LGBT, romance, transgender, intersex, M/M, F/F
Wayward Ink Publishing
After having known each other online for some time, writers, Benji and Ari meet at a convention.
Their attraction is both immediate and mutual.
But all is not straightforward—Ari is intersex and Benji transgender.
Together they embark on a journey.
A journey that unites families, and heals old wounds.
But not everyone is happy with the blossoming love between these two unique and special individuals.
Will an act of aggression crush the flower before it can bloom?
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Ari sighed and rolled his eyes; then he sobered. “So... it’s not a problem, is it?”
“That I’m not experienced.”
“Of course not.” I gently stroked Ari’s cheek until he relaxed. “I don’t care how many or few men, women or sex toys you’ve been with before me, because all that’s in the past. It’s just you and me now.”
Ari sighed and touched my cheek. “You’re lovely,” he said. “I wish I’d met you a long time ago.”
“Why? It’s not as if we’re ancient and only have a short time left. We’ve got the whole of the rest of our lives to get to know each other.”
“Really? You’re looking that far ahead? You think we’ll be together forever?”
My stomach lurched. Was I? Was I looking forward that far? Forever was a heck of a long time. And yet... Ari was already so much part of my life I couldn’t imagine it without him. Sure, we’d have to part to go home, to get back to our lives after the weekend, but would that be the end? Like hell it would.
“I don’t know about forever, but I’ve no plans of letting you go anytime soon.”
“You’re not lying to me, are you? You won’t forget about me when you go back home?”
“How could I possibly forget you? Besides, I’d never be able to show my face on social media again. Oh my God. Arthur would hunt me into the ground, and I’d never sell another book for sure.”
“Is that all you’re worried about?”
I worried for a moment, until Ari laughed. “I won’t ever forget you, Benji, no matter what happens. You don’t have to love me back.”
“Ari, I can’t promise I love you. It’s too soon. You know that, right?”
“You already said you love me. After the... um... seizure. You did say it.”
“I know, and I meant it... then. But it was a spur-of-the-moment thing. I was all over the place. I’m not saying I won’t. I guess I’m not even saying I don’t. I’m just not ready to.... I’m not ready to say it yet.”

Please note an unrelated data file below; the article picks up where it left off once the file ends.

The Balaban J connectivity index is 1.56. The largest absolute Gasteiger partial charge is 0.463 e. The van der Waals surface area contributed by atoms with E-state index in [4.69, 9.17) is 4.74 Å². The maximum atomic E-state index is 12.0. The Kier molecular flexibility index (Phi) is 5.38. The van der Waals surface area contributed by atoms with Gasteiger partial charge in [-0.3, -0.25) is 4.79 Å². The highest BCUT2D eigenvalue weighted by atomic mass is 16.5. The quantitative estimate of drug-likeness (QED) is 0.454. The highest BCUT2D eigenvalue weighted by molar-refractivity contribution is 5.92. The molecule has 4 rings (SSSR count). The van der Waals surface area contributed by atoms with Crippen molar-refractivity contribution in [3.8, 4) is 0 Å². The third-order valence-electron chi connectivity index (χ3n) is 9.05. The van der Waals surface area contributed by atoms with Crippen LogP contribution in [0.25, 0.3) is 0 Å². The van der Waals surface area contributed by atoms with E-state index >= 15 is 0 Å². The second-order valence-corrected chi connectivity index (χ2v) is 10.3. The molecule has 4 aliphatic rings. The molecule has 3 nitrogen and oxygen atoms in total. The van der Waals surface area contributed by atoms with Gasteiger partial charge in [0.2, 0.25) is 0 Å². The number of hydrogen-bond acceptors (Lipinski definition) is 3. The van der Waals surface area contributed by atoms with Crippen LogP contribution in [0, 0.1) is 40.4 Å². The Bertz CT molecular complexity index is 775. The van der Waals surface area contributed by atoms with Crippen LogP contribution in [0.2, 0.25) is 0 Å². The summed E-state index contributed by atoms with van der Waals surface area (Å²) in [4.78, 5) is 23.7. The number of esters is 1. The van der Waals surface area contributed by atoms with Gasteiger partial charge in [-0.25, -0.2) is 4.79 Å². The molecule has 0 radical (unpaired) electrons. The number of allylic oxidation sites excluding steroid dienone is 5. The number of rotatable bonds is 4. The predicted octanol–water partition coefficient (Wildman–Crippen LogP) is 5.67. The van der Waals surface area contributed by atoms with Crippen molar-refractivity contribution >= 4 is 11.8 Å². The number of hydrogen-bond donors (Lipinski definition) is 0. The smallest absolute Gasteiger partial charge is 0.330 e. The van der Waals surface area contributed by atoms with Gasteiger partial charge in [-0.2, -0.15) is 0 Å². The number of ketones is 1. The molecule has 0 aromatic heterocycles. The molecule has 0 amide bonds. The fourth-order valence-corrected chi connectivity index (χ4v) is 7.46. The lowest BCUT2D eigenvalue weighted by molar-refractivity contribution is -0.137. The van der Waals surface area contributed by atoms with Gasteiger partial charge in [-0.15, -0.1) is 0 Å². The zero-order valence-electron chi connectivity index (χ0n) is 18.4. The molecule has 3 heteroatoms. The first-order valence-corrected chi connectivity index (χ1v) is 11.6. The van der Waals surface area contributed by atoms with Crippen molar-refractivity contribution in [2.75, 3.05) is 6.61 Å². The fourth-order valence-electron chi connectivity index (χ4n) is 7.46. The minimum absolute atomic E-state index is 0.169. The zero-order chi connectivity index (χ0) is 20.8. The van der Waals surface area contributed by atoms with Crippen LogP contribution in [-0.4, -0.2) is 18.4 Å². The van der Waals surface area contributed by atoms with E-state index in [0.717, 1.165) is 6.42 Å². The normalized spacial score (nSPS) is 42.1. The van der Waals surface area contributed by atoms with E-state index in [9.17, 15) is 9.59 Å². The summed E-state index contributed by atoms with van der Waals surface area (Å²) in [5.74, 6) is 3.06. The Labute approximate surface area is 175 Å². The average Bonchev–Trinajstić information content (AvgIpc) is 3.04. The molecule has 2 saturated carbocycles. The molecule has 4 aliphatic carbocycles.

Ari shrugged, a sly little smile on his face. “You can say what you want. I know you love me.”
I couldn’t help but touch him. I ran my hands over his body—all over it. He was glorious. So sweet. So lovely. So fragile and strong, and sweet and feisty, and... so many other things all rolled into one.
“Benji... can I ask you something and you not get cross?”
“You can ask me anything, but I can’t promise not to be cross.”
“Do you think I’m pretty... down there?”
“Pretty? No, you’re not pretty. You’re beautiful. Every cute, adorable, tiny inch of you is so beautiful I can hardly believe you’re real.”
Ari giggled. “I’m real.” Then he sobered. “You don’t think I’m an ugly freak?”
That hit me hard. That was when I realized Ari wasn’t just fishing for compliments but had a real issue.
I propped myself up on one hand and nudged the duvet aside to gaze down at Ari in his full glory. Ari squirmed and tried to cover himself with the bedclothes.
“Don’t do that,” I said, batting his hand out of the way. “Let me look at you.”
“Because I’m trying very, very hard to find something ugly about you, and I can’t. There is nothing about you, inside or out, that could possibly be considered ugly.”
About the Author
CHERYL HEADFORD was born into a poor mining family in the South Wales Valleys. Until she was 16, the toilet was at the bottom of the garden and the bath hung on the wall. Her refrigerator was a stone slab in the pantry and there was a black lead fireplace in the kitchen. They look lovely in a museum but aren’t so much fun to clean.
Cheryl has always been a storyteller. As a child, she’d make up stories for her nieces, nephews and cousin and they’d explore the imaginary worlds she created, in play.
Later in life, Cheryl became the storyteller for a re-enactment group who traveled widely, giving a taste of life in the Iron Age. As well as having an opportunity to run around hitting people with a sword, she had an opportunity to tell stories of all kinds, sometimes of her own making, to all kinds of people. The criticism was sometimes harsh, especially from the children, but the reward enormous.
It was here she began to appreciate the power of stories and the primal need to hear them. In ancient times, the wandering bard was the only source of news, and the storyteller the heart of the village, keeping the lore and the magic alive. Although much of the magic has been lost, the stories still provide a link to the part of us that still wants to believe that it’s still there, somewhere.
In present times, Cheryl lives in a terraced house in the valleys with her son and her two cats. Her daughter has deserted her for the big city, but they’re still close. The part of her that needs to earn money is a lawyer, but the deepest, and most important part of her is a storyteller and artist, and always will be.